Focusing on the future, instead of this more anxious moment, will help you take charge. And from that more empowered mindset, you will be better positioned to take constructive action—on what Ghilarducci says should be three priority areas:

  1. Spending. If you don’t have a budget, this is the time to set it up—and watch it carefully. Fortunately, discretionary spending for many items—from Starbucks to hair care—is down. And we just might discover how many impulse purchases we don’t truly care about, which could help keep expenses permanently down.
  2. Debt. If you have credit card debt, ask the company to suspend payment without extra interest for the next two months—and to lower your interest rate while they’re at it. If you have a mortgage, do the same thing: ask for a two-month suspension without any extra interest accruing.
  3. Investments. If you can, look at your 401k accounts and make sure you know how much more you need to save to get on target. And, says Ghilarducci, remember that your asset values will probably come back in a year and a half. So, be patient.

Tune in to hear the full conversation with Theresa Ghilarducci on the Conferences for Women podcast, Women Amplified.


More from the April 2020 Newsletter

Posted in Speaker Articles, Financial Fitness Tagged |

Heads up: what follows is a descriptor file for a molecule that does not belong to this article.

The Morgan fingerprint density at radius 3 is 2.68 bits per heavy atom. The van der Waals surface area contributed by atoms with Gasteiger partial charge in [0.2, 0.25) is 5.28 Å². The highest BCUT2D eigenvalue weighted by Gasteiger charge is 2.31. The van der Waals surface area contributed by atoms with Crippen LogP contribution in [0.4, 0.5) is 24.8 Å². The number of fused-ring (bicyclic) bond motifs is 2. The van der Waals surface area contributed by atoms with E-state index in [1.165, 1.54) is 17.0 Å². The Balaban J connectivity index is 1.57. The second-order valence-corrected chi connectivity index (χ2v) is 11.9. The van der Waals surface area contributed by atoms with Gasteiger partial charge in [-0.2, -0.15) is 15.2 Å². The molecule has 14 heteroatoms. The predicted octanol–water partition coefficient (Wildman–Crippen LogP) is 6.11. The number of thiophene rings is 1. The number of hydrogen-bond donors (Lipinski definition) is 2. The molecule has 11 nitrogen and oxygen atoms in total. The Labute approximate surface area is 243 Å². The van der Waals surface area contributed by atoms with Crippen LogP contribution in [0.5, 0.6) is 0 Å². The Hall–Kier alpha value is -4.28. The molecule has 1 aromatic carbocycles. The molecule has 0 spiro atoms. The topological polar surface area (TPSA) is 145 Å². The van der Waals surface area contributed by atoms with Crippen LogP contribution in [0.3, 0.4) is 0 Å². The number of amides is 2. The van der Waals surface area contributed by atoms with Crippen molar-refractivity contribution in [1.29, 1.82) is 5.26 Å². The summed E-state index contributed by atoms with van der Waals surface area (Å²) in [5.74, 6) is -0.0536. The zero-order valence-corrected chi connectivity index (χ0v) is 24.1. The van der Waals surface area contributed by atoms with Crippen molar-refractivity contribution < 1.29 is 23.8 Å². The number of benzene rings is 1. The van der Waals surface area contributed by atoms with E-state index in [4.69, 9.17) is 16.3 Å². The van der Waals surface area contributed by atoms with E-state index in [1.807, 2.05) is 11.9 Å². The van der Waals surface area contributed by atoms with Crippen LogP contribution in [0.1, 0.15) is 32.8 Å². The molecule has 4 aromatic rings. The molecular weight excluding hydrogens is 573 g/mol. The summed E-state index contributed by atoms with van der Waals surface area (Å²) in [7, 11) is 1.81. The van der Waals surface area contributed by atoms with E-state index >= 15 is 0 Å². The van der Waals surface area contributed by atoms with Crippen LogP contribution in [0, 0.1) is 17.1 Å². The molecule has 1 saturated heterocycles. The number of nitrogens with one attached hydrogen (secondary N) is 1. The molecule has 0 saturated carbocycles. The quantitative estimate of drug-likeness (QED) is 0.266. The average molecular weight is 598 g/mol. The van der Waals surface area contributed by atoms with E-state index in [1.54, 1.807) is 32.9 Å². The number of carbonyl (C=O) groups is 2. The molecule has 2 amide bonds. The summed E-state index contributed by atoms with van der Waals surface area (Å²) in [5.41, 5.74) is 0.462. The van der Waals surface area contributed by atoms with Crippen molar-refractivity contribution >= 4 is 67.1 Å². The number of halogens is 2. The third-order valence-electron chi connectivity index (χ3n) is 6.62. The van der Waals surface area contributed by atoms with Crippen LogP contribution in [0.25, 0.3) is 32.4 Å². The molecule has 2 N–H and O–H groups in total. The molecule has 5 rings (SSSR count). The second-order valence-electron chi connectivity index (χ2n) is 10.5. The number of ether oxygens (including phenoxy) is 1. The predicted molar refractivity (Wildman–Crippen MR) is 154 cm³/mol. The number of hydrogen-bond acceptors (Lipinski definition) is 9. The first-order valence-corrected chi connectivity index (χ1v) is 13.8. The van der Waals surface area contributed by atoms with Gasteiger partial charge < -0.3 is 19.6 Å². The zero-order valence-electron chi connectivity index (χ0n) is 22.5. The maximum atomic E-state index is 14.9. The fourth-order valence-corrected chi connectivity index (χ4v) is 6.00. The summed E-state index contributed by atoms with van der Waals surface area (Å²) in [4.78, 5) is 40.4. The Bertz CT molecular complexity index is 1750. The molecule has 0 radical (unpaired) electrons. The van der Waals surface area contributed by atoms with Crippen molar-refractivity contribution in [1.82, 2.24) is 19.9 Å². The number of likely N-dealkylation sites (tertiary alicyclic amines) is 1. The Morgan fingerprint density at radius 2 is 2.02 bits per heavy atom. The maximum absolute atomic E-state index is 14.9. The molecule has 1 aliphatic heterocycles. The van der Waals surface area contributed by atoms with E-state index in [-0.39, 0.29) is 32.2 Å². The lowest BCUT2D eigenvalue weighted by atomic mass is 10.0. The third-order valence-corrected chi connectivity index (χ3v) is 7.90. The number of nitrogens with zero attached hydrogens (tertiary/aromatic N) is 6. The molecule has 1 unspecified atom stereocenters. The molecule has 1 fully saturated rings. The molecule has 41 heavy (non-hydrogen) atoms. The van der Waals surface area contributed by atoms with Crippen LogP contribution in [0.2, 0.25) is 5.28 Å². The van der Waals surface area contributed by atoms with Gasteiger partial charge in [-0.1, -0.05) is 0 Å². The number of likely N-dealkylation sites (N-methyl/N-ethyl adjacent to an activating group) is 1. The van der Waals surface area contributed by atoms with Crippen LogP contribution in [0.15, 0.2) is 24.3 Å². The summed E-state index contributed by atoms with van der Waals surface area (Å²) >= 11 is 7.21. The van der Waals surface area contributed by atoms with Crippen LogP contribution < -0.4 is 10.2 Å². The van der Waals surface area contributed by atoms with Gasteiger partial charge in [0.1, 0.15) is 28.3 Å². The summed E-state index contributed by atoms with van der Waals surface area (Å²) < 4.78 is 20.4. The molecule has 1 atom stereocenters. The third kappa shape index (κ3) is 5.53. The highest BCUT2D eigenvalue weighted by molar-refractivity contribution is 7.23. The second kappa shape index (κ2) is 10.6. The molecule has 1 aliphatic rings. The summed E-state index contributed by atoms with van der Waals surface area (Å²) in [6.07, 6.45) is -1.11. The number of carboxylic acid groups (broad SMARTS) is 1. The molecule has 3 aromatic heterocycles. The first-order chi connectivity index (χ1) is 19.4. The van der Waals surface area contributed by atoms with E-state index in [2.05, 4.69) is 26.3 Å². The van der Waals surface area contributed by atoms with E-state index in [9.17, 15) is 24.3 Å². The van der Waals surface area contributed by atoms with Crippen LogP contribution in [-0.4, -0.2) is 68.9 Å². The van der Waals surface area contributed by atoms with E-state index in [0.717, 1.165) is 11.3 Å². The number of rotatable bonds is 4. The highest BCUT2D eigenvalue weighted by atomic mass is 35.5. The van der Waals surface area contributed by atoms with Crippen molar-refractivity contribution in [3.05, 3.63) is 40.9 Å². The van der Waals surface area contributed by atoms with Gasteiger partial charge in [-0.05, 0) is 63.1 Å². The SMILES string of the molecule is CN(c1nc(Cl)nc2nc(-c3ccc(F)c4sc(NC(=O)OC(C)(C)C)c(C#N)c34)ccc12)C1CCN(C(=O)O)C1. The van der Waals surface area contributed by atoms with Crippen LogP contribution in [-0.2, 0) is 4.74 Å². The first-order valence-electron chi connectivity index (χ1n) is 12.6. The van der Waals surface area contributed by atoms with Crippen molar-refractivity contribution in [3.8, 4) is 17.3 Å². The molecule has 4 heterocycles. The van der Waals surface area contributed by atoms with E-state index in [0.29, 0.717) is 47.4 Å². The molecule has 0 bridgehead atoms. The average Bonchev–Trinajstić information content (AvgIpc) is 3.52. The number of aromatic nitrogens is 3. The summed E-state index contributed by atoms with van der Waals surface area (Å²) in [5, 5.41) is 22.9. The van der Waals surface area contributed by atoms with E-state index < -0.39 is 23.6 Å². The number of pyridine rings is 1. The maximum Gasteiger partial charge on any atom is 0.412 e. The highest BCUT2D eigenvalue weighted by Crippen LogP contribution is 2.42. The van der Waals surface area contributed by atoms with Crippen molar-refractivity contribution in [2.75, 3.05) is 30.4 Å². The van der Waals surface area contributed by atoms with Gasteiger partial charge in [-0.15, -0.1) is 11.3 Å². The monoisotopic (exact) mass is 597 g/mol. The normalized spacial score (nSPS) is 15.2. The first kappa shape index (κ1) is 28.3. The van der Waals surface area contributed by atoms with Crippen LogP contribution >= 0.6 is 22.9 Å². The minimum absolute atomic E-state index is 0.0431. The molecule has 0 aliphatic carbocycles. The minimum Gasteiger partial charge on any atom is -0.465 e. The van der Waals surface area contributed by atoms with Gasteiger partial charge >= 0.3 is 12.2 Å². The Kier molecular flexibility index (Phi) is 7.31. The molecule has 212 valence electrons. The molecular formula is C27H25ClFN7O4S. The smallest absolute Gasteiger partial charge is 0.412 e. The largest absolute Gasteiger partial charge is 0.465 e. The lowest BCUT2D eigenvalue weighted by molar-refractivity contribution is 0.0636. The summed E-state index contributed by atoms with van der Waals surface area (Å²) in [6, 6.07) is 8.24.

How to Stay Meaningfully Connected

a cheerful young woman staying connected and chatting via laptop while enjoying a bite to eat on the balcony

During another crazy time in our world, Emily Morgan had a newborn and a husband suddenly out of work because of the financial crash of 2007-2008. She’d been working at the University of Pennsylvania but wanted to give remote work a try. Twelve years later, she is a successful entrepreneur who leads a team of 40—and an expert in the remote work that has suddenly become a reality for so many.

Here are five suggestions from Morgan, a Conference for Women speaker, about how to stay connected in meaningful ways and be a leader in times like this—followed by tips from the Conferences for Women team on how to make working at home work.

  • Create brief opportunities for everyone to see each other. Her entire team comes together over Zoom for 15 minutes once a week, with various team members taking a turn hosting. They cover core values, one positive development, organizational updates, shared learnings, and a story of values in action.